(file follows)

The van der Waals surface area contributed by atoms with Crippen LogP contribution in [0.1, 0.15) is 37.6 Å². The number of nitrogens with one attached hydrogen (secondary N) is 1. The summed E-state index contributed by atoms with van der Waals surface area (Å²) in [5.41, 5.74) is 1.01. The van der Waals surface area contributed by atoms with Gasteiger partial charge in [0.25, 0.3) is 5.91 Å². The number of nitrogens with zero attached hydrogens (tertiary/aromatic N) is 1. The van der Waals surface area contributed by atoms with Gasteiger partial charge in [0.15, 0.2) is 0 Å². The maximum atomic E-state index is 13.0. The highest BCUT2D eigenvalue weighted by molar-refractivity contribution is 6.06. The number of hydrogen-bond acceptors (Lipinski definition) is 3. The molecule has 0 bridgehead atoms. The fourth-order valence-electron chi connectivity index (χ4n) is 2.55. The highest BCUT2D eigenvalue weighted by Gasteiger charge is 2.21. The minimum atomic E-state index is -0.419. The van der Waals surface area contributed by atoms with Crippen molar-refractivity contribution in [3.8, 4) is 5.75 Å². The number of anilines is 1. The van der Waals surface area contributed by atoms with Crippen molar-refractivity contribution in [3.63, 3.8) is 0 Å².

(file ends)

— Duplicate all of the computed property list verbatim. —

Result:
The van der Waals surface area contributed by atoms with Crippen LogP contribution in [0.1, 0.15) is 37.6 Å². The number of nitrogens with one attached hydrogen (secondary N) is 1. The summed E-state index contributed by atoms with van der Waals surface area (Å²) in [5.41, 5.74) is 1.01. The van der Waals surface area contributed by atoms with Gasteiger partial charge in [0.25, 0.3) is 5.91 Å². The number of nitrogens with zero attached hydrogens (tertiary/aromatic N) is 1. The van der Waals surface area contributed by atoms with Gasteiger partial charge in [0.15, 0.2) is 0 Å². The maximum atomic E-state index is 13.0. The highest BCUT2D eigenvalue weighted by molar-refractivity contribution is 6.06. The number of hydrogen-bond acceptors (Lipinski definition) is 3. The molecule has 0 bridgehead atoms. The fourth-order valence-electron chi connectivity index (χ4n) is 2.55. The highest BCUT2D eigenvalue weighted by Gasteiger charge is 2.21. The minimum atomic E-state index is -0.419. The van der Waals surface area contributed by atoms with Crippen molar-refractivity contribution in [3.8, 4) is 5.75 Å². The number of anilines is 1. The van der Waals surface area contributed by atoms with Crippen molar-refractivity contribution in [3.63, 3.8) is 0 Å².